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Allen and Greenough/ New Latin Grammar

ACCUSATIVE CASE

386. The Accusative originally served to connect the noun more or less loosely with the verb-idea, whether expressed by a verb proper or by a verbal noun or adjective. Its earliest use was perhaps to repeat the verb-idea as in the Cognate Accusative (run a race, fight a battle, see § 390). From this it would be a short step to the Factitive Accusative (denoting the result of an act, as in make a table, drill a hole, cf. § 273 . N.1). From this last could easily come the common accusative (of Affecting, break a table, plug a hole, see § 387. a). Traces of all these uses appear in the language, and the loose connection of noun with verb-idea is seen in the use of stems in composition (cf. § 265 .3).1 It is impossible, however, to derive the various constructions of the accusative with certainty from any single function of that case.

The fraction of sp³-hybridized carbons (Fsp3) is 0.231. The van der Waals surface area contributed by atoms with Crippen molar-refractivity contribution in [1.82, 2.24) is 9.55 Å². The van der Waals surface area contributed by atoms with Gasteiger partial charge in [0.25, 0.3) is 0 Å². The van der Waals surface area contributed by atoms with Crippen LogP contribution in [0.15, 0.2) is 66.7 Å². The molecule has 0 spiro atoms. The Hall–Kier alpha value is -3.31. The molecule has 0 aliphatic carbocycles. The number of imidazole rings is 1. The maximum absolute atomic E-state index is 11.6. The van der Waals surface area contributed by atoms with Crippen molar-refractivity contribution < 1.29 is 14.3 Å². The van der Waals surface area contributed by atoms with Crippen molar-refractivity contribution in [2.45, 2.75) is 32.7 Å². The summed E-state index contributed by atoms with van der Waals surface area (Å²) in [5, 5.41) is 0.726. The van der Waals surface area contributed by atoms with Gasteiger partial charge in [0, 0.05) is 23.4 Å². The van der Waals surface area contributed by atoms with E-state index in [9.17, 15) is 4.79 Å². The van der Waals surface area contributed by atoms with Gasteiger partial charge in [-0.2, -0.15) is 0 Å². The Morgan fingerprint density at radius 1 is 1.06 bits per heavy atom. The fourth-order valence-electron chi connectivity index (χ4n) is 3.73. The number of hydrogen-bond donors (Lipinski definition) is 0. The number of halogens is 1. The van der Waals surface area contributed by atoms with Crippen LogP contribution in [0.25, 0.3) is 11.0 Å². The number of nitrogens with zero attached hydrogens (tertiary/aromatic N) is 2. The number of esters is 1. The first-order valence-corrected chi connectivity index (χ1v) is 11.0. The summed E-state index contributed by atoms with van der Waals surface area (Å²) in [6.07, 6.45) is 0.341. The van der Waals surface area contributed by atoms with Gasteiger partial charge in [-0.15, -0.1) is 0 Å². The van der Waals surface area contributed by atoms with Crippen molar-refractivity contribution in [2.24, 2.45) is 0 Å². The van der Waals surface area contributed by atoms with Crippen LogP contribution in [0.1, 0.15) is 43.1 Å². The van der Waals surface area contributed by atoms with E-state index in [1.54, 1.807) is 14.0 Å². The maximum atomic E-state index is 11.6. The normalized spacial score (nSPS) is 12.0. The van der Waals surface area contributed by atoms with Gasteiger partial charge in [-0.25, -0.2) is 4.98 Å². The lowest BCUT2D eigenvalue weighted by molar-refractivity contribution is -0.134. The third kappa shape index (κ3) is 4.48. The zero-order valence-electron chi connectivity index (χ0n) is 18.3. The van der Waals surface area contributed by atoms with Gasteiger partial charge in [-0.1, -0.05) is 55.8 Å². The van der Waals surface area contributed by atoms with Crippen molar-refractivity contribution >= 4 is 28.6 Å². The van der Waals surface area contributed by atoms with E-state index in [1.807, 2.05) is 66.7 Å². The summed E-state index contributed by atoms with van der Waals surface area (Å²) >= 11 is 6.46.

The uses of the accusative may be classified as follows:

I. Primary Object: 1. Directly affected by the Action (§ 387. a).
2. Effect of the Action Thing produced (§ 387. a). Cognate Accusative (§ 390 ).
II. Two Accusatives: 1. Predicate Accusative (Of Naming etc.) (§ 393).
2. Of Asking or Teaching (§ 396).
3. Of Concealing (§ 396. c).
III. Idiomatic Uses: 1. Adverbial (§ 397. a).
2. Of Specification (Greek Accusative) (§ 397. b).
3. Of Extent and Duration (§§ 423, 425).
4. Of Exclamation (§ 397. d).
5. Subject of Infinitive (§ 397. e).

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Notes
1
Compare armiger , armor-bearer , with arma gerere , to bear arms; fidicen , lyre-player , with fidibus canere , to (play on) sing to the lyre. Compare also istanc tāctiō (Plaut.), the [act of] touching her , with istanc tangere , to touch her (§ 388 . d. N.2).